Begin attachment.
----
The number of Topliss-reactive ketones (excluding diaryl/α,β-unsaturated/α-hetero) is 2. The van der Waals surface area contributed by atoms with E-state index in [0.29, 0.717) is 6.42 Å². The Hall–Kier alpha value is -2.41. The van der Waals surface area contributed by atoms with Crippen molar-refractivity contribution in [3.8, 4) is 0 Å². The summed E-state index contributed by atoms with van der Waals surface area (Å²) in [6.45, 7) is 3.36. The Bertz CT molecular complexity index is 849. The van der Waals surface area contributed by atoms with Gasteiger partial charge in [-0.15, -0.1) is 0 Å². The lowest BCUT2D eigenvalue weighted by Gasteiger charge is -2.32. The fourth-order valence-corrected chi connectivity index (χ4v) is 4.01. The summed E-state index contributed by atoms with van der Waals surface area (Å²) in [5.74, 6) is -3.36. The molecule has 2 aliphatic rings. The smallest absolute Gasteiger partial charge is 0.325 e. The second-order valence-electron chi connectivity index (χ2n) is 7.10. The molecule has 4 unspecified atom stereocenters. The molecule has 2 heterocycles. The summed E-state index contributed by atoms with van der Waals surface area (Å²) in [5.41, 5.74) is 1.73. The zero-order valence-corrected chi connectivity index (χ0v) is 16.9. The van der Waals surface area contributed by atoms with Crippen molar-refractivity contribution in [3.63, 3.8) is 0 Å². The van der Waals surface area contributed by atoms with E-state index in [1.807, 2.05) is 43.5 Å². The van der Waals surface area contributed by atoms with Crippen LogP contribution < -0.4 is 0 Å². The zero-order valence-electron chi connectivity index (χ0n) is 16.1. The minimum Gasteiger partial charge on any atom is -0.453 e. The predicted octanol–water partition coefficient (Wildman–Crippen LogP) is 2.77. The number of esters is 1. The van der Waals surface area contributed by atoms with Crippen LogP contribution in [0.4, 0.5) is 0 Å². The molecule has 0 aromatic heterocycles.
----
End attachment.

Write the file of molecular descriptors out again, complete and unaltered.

The number of Topliss-reactive ketones (excluding diaryl/α,β-unsaturated/α-hetero) is 2. The van der Waals surface area contributed by atoms with E-state index in [0.29, 0.717) is 6.42 Å². The Hall–Kier alpha value is -2.41. The van der Waals surface area contributed by atoms with Crippen molar-refractivity contribution in [3.8, 4) is 0 Å². The summed E-state index contributed by atoms with van der Waals surface area (Å²) in [6.45, 7) is 3.36. The Bertz CT molecular complexity index is 849. The van der Waals surface area contributed by atoms with Gasteiger partial charge in [-0.15, -0.1) is 0 Å². The lowest BCUT2D eigenvalue weighted by Gasteiger charge is -2.32. The fourth-order valence-corrected chi connectivity index (χ4v) is 4.01. The summed E-state index contributed by atoms with van der Waals surface area (Å²) in [5.74, 6) is -3.36. The molecule has 2 aliphatic rings. The smallest absolute Gasteiger partial charge is 0.325 e. The second-order valence-electron chi connectivity index (χ2n) is 7.10. The molecule has 4 unspecified atom stereocenters. The molecule has 2 heterocycles. The summed E-state index contributed by atoms with van der Waals surface area (Å²) in [5.41, 5.74) is 1.73. The zero-order valence-corrected chi connectivity index (χ0v) is 16.9. The van der Waals surface area contributed by atoms with Crippen molar-refractivity contribution in [3.63, 3.8) is 0 Å². The van der Waals surface area contributed by atoms with E-state index in [1.807, 2.05) is 43.5 Å². The van der Waals surface area contributed by atoms with Crippen LogP contribution < -0.4 is 0 Å². The zero-order valence-electron chi connectivity index (χ0n) is 16.1. The minimum Gasteiger partial charge on any atom is -0.453 e. The predicted octanol–water partition coefficient (Wildman–Crippen LogP) is 2.77. The number of esters is 1. The van der Waals surface area contributed by atoms with Crippen LogP contribution in [0.4, 0.5) is 0 Å². The molecule has 0 aromatic heterocycles.